“3. Build Flexibility — An agile supply chain can help mitigate risks. Look at opportunities to alleviate current supply chain bottlenecks, model alternative transportation network configurations and look for alternative sources of supply.”
In other words, Pieri seems to be recommending that your company engage in some “what if” exercises. To learn more about why such exercises are important, read my posts entitled Modeling “What If” Scenarios and Examining the “What Ifs” in Life. Pieri next discusses decisive response.
“4. Respond Decisively — Proactively link contingency plans and business objectives; and assure that point people have previously obtained corporate authority and buy-in for the rapid execution of your strategy.”
It’s Leadership 101 that you shouldn’t give someone a significant responsibility if he or she isn’t also given the authority to execute those responsibilities. In a contingency situation, the last things you need are turf fights or confusion. Pieri’s final recommendation is to follow up.
“5. Continuously Improve the Plan — Continuously update the plan against long-term business objectives as well as changing market conditions, supply constraints, changing demand patterns, and other country-risk scenarios.”
If you never exercise the plan, I can guarantee that you won’t “continuously update the plan.” I would have probably stated that the plan should be routinely updated rather than continuously; but, that’s really just a matter of semantics. Your company can’t be obsessed with risk management but it must be actively involved in it. Bindiya Vakil, President & CEO, Resilinc and Hannah Kain, President & CEO, ALOM, assert that, in addition to things that you should do, there are mistakes that should be avoided when trying to manage supply chain risk. [“Five Mistakes Companies Make When Trying to Effectively Manage Supply Chain Risk,” SupplyChainBrain, 25 July 2011] They write:
“Supply chain resiliency is the ability of a company to recover from a disruption, as determined by the time and cost of recovery. It is a function of everyday decisions such as which suppliers the company sources from, how the volume is split between sources, where manufacturing facilities are located, how much inventory and second sourcing has been put in place, etc. Yet, there are many factors eroding the resiliency of today’s supply chains. Over the last 15 years companies have adopted lean and just-in-time practices as well as build-to-order type capabilities in a big way. This means that global supply chains are overly optimized to operational parameters such as lead times, and often have low levels of buffers that would help to withstand disruptions. In addition, business metrics focus heavily on cost reduction and inventory turns – short-term incentives tied to these metrics further result in decisions at every level, which further erodes resiliency in the supply chain.”
I have noted on a number of previous occasions that supply chains can be too lean. Lean supply chains are brittle. Yet almost every supply chain analyst, like Pieri, talks about the importance of supply chain flexibility. Vakil and Kain assert, “A growing focus on cost, inventory reduction and lean in the backdrop of a globally dispersed and multi-tiered supply chain has resulted in small disruptions causing a big impact.” In their mind that is one of the mistakes that companies make. They continue:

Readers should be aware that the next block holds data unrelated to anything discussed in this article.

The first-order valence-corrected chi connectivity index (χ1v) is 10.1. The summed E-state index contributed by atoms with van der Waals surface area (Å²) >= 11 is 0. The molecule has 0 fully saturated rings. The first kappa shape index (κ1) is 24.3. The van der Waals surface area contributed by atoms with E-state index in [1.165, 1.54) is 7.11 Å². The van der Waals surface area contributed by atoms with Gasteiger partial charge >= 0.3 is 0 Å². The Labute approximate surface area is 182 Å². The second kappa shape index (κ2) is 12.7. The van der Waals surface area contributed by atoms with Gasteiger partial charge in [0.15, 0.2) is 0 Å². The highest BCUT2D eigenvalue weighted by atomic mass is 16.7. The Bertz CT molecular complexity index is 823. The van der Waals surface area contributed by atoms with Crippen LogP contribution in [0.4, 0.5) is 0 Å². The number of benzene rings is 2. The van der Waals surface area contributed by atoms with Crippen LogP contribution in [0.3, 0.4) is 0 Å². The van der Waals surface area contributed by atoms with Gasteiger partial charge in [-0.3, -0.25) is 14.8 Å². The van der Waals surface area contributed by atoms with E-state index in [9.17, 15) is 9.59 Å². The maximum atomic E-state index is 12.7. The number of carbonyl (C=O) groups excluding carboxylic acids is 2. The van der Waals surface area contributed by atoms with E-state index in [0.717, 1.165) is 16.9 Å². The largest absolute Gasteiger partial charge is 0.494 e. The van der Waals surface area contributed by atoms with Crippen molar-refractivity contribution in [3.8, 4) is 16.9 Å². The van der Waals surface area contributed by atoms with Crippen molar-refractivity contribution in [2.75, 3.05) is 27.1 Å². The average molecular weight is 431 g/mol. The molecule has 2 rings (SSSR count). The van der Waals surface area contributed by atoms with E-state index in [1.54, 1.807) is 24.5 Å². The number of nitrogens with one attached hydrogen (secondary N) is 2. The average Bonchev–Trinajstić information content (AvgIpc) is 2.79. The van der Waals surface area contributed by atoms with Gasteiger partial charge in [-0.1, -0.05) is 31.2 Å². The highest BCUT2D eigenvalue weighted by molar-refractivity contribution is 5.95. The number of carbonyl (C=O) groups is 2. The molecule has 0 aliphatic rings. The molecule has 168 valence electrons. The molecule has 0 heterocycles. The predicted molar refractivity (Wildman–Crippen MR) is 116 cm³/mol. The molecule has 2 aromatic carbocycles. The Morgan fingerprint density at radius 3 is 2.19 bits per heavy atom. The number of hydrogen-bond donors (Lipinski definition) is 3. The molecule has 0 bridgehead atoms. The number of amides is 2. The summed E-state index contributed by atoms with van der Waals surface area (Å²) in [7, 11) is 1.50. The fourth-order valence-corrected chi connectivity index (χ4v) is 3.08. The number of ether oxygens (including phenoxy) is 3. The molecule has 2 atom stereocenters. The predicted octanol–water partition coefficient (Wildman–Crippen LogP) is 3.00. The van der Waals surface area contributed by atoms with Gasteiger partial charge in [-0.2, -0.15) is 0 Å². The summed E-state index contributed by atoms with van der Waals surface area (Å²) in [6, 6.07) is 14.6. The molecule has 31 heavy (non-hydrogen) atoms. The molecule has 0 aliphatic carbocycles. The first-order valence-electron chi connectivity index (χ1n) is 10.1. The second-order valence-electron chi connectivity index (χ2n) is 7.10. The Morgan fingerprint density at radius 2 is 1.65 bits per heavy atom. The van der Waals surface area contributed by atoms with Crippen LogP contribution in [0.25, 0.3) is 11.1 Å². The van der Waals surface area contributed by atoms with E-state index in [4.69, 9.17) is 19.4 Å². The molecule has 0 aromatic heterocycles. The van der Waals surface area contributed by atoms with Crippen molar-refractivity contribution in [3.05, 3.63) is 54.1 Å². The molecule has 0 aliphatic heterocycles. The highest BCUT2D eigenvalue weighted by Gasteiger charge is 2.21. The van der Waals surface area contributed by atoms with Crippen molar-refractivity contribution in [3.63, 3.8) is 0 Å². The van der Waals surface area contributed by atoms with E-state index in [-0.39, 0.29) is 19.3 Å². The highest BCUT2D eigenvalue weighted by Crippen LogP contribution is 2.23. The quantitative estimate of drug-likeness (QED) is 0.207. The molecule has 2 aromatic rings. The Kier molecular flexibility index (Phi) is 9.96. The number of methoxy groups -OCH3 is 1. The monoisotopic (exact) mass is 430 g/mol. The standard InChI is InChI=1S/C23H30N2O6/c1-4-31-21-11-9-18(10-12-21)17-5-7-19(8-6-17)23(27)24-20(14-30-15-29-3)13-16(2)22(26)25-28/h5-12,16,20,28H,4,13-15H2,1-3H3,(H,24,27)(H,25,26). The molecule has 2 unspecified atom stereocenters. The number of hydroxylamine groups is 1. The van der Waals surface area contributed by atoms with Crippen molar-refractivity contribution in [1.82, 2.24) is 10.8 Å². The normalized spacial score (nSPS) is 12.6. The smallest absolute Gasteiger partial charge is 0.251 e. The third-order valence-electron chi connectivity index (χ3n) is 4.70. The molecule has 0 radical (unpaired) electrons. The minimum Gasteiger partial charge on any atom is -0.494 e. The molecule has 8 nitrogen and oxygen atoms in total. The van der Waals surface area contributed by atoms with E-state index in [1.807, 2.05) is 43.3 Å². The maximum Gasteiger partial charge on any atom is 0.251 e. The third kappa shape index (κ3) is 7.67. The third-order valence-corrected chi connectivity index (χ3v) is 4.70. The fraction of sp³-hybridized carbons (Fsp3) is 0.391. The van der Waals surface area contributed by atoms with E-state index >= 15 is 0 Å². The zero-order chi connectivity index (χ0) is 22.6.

“Traditional supply chain management practices leave vast gaps in resiliency because supply chain risk management is fundamentally different from everyday operations management. When companies fail to recognize and appreciate these differences, they fail to manage risk effectively.”
They go on to outline “five mistakes commonly made in managing supply chain risk and ways in which companies can improve the resiliency of their supply chain.” You won’t be surprised to learn that there is some overlap between their recommendations and Pieri’s. Their first mistake involves impact.
“1. Quantifying Everything by Spend and Not by Impact — Supply chain functions are typically prioritized by spend. When asked to name critical suppliers or parts, most supply chain professionals will identify the top 20 percent of parts or suppliers that constitute 80 percent of the total spend. … Over the past 15 years, the global dynamics have changed. With the ease and cost to set up offshore operations and outsource parts of the supply chain to subcontractors, companies now have multi-layered supply chains spread across the globe. Often, disruptions occur in the long tail – the 80 percent of suppliers representing 20 percent of the spend – especially if the low-spend category relies mostly on single-sourced or custom material.”
As you can imagine, this is a non-trivial mistake. When I’ve done risk assessments for large organizations, I’ve always started by helping them identify their critical assets and processes. Based on their above comments, Vakil and Kain wouldn’t be surprised to learn that executives often don’t really know which of their assets and processes are most critical for organization survival. As Vakil and Kain point out, “In order to ship a product, every single part needs to be present – this is the fundamental challenge for supply chain practitioners.” Obviously, the missing part always has the greatest impact. I’ll have more to say about this particular point in a future post. The second mistake is not having enough supply chain visibility.